This “From the Archive” post was originally published in June 2020. Reflecting on Black History Month, we hope you will take another read and specifically look at some of the anti-racist resources noted in the article.
In a Medium article
Professionalism in the Age of Black Death is…A Lot” the author,
Shenequa Golding, quite simply enumerates: “Your Black employees are exhausted. Your Black employees are
scared. Your Black employees are crying in between meetings. Your Black
employees have mentally checked out. Your Black employees are putting on a
performance.” Similarly, in a Huffington Post article, “This
is What I Want to Tell My White Professors When They Ask ‘How Are You Today?’” Nolen
describes her experience as a Black woman at Harvard Medical School where she
feels she is forced to leave her personal experience at the door for the sake
of “professionalism” and she often reminds herself to: “Smile; Sound articulate; Don’t intimidate; Don’t talk about
race; Definitely don’t talk about racism.”
The recent murders of Floyd, Taylor, Arbery, and countless other named and unnamed victims are acute examples of a daily fear with which Black people in the United States live. For centuries, Black people have been victims of police brutality, inequalities, and systemic racism. And yet with all of this, Black people across the U.S. go to work and move about their day. Just with an added weight on their shoulders, minds, and souls.
Many allies (whether friends, colleagues, fellow trainees, PIs, bosses) question how they can best support at this time. Here are some ideas on how to show up for your Black colleagues right now:
Acknowledge/Speak About What’s Going On
It sounds like a simple step; however, during tragic times, many people fear they’ll say the wrong thing, so they end up saying nothing at all. To acknowledge that you are aware of what is happening and are open to talking with your staff as a group or individually is helpful to all of your staff and colleagues. Even simply checking in and asking how someone is doing is helpful. Silence is often viewed as being complicit with racism and keeping your mouth shut is worse, especially if you are in a leadership position. Your team is often looking to you for direction and guidance. If you go about the day with a “business as usual” attitude, it could feel callous, cruel, and dismissive of this trauma. Black staff and trainees, those of other cultures, and those who have African-American family members, are experiencing yet another collective trauma and need to be given permission to have time and space to process these events without worrying about maintaining composure at work or losing their jobs.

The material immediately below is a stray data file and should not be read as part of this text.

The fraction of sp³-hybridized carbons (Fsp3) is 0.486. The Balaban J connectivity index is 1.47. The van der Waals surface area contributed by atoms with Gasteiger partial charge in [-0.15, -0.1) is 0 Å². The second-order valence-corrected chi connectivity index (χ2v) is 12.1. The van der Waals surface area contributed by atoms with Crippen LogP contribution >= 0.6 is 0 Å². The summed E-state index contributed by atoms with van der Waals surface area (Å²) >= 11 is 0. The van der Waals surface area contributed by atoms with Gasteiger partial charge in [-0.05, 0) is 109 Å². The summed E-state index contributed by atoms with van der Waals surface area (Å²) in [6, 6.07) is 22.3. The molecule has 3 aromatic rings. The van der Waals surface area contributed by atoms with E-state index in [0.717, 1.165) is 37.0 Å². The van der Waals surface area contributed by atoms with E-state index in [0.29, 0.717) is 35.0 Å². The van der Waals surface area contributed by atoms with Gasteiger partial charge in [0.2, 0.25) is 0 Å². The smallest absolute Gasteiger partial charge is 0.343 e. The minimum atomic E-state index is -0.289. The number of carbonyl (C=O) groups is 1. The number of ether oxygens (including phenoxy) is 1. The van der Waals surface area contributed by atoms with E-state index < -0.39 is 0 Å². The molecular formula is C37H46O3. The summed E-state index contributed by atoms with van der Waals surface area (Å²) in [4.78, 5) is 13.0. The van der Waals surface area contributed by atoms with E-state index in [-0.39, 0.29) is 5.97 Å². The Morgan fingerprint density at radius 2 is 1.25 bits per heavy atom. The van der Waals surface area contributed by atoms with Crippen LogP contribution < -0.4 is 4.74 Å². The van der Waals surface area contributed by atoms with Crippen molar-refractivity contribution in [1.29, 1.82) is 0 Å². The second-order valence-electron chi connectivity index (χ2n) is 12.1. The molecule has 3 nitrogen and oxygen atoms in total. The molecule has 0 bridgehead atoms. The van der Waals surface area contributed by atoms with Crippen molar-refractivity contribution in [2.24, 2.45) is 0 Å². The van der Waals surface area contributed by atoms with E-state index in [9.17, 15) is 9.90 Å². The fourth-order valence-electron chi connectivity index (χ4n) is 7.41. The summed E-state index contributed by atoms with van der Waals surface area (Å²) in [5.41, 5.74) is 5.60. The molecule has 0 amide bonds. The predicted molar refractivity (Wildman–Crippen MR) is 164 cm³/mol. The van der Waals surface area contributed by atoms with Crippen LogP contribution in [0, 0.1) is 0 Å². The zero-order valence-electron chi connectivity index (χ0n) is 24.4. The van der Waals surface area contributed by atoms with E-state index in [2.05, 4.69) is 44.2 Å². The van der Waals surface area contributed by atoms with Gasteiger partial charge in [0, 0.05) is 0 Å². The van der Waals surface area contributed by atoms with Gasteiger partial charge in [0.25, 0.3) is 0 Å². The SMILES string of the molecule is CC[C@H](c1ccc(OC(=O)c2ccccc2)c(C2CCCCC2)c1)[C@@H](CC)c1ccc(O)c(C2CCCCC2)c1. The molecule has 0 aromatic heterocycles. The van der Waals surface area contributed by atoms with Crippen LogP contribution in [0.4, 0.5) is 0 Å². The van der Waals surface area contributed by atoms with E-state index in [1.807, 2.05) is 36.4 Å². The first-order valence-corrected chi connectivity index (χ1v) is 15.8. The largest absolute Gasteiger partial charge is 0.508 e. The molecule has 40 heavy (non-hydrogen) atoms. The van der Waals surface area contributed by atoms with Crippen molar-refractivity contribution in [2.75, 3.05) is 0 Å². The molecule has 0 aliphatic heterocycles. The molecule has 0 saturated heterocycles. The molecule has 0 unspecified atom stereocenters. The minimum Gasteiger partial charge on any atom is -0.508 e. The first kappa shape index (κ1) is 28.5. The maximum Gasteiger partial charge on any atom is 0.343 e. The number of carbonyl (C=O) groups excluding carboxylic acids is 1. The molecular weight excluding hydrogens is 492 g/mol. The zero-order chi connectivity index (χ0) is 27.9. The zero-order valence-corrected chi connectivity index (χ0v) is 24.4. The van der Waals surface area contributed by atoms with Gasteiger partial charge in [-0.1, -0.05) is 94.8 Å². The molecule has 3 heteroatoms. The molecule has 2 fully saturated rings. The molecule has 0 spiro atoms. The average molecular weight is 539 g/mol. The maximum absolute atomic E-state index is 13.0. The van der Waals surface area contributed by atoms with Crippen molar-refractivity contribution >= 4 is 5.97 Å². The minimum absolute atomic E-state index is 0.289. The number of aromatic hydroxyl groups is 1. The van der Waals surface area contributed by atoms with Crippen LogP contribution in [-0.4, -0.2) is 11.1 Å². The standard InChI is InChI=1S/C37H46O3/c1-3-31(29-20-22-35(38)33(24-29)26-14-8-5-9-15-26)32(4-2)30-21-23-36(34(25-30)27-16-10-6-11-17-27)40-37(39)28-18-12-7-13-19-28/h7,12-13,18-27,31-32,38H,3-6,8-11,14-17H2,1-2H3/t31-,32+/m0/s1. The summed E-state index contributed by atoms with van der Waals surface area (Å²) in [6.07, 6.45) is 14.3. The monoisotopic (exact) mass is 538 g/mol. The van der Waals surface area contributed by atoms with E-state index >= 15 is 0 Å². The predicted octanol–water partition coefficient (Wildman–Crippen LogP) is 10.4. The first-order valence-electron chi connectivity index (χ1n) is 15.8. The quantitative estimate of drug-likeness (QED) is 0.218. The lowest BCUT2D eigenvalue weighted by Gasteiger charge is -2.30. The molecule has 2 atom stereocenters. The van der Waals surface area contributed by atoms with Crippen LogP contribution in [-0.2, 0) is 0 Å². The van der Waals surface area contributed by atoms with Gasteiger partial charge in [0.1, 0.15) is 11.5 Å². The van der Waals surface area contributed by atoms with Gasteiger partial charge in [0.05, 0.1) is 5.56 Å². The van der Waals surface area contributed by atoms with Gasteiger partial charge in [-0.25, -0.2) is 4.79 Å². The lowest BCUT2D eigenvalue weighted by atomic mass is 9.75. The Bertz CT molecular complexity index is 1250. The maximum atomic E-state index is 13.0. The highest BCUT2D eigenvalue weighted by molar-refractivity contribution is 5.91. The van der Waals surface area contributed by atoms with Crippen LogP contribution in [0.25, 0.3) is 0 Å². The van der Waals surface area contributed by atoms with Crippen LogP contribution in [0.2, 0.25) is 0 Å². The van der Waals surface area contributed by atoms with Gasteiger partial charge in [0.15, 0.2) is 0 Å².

Check-in and Listen
Truly listen in a way that doesn’t make the conversation about you or a need you might have to validate your own worldview and experiences. This can be difficult if you feel like these are being challenged or if you feel uncomfortable. Listening open-mindedly will be nearly impossible if there is a denial of White privilege and how you/others may have benefitted from the structural racism that undergirds American society. Empathizing, or recalling how you have felt when you have been disrespected, not heard or not helped about something important (even life-threatening) will be important to consider and remember. Especially at this moment, people are dealing with a lot of stressors and have multiple things going on at the same time like learning how to work from home, research, applying to grad/professional school, child/family care. All of this on top of the stressors of disturbing news coverage can be extremely overwhelming. Part of truly listening would also mean not making any assumptions or sweeping generalizations about your colleague’s experiences with race and racial injustice. It is also important not to expect comfort from Black colleagues for your own distressing feeling about what is occurring.